27 September 2007

Penguins don't come from next door, they come from the Antarctic.

It's been many years since I first heard that Burma was now called Myanmar. I had always wondered why there was a name change. The CBC has a article that goes into some detail about it, and it's very educational. For instance, looking into the actual names "Burma" and "Myanmar":
But the names themselves share a much deeper past. The name first appears in a manuscript from 1102, spelled Mirma. Later manuscripts spell the name Mranma, the current name used in Burmese language. The "mran" is actually pronounced "mian" - so it's pronounced Myanma. The "r" at the end of Myanmar is an English addition.

Burma is spelled Bama in Burmese languages. The "mr" sound is often condensed to a "b" spelling in colloquial Burmese. So the names Burma and Myanmar actually share the same origin, just variations of translation.
Isn't that amazing? Words and names can evolve from a common origin in really interesting ways.

Also the article looks at how different organizations recognize different names for the same country. Some still use Burma, others use Myanmar.

So the question is, what do you yell when discussing flightless aquatic birds who may explode while standing upon your television?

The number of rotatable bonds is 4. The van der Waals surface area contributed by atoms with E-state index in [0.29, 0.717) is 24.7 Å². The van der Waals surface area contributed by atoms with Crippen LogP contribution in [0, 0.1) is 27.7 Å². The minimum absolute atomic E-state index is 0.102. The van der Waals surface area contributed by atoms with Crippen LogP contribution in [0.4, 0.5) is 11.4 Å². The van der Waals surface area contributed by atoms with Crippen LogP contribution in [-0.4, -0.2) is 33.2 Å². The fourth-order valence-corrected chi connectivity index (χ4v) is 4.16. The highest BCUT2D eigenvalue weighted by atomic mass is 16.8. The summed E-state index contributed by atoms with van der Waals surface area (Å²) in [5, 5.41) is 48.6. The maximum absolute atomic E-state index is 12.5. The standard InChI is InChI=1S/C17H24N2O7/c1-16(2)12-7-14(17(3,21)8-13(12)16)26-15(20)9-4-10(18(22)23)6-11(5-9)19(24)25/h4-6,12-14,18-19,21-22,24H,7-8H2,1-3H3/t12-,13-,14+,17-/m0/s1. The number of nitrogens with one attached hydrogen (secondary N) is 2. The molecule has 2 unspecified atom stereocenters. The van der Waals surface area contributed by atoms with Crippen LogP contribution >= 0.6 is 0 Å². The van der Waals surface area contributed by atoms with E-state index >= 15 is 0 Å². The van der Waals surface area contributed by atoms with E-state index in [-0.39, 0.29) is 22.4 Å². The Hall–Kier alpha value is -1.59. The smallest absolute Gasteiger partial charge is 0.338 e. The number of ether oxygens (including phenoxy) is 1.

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As an aside, according to the article, we're still officially called the "Dominion of Canada." How archaic does that sound?

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3 Comments:

At September 27, 2007 9:38 PM, Blogger Brian said...

I was thinking of posting on the same topic. It makes me laugh that Myanmar is like Prince, everybody keeps calling it the country formerly known as Burma.

 
At September 28, 2007 8:52 AM, Blogger King Aardvark said...

If Burma changes its name to an unpronounceable symbol, I'm buying you a beer.

 
At September 29, 2007 5:53 PM, Blogger TheBrummell said...

I'd previously heard that the name "Myanmar" came from the current military junta, who wanted to rename their country to make a break with the colonialist (British) past. The same story included the idea that the name "Burma" was just what the local ethnic majority, the Burmese, called their home. That story was pretty sketchy on the details, though.

I like this idea that the two names are essentially exactly the same, just diverged by translation and transliteration. The way so many people are still, 20-odd years later, referring to it as "formerly Burma" is pretty annoying, though.

Having said all that, I'm personally in favour of calling the place Burma, because the current military junta are vying for global championship title as "world class assholes". Their acheivements in this field are very impressive, especially considering their competition for this prestigious award is almost entirely theocratic, and the Burmese junta is (as far as I can tell) a secular organisation.

 

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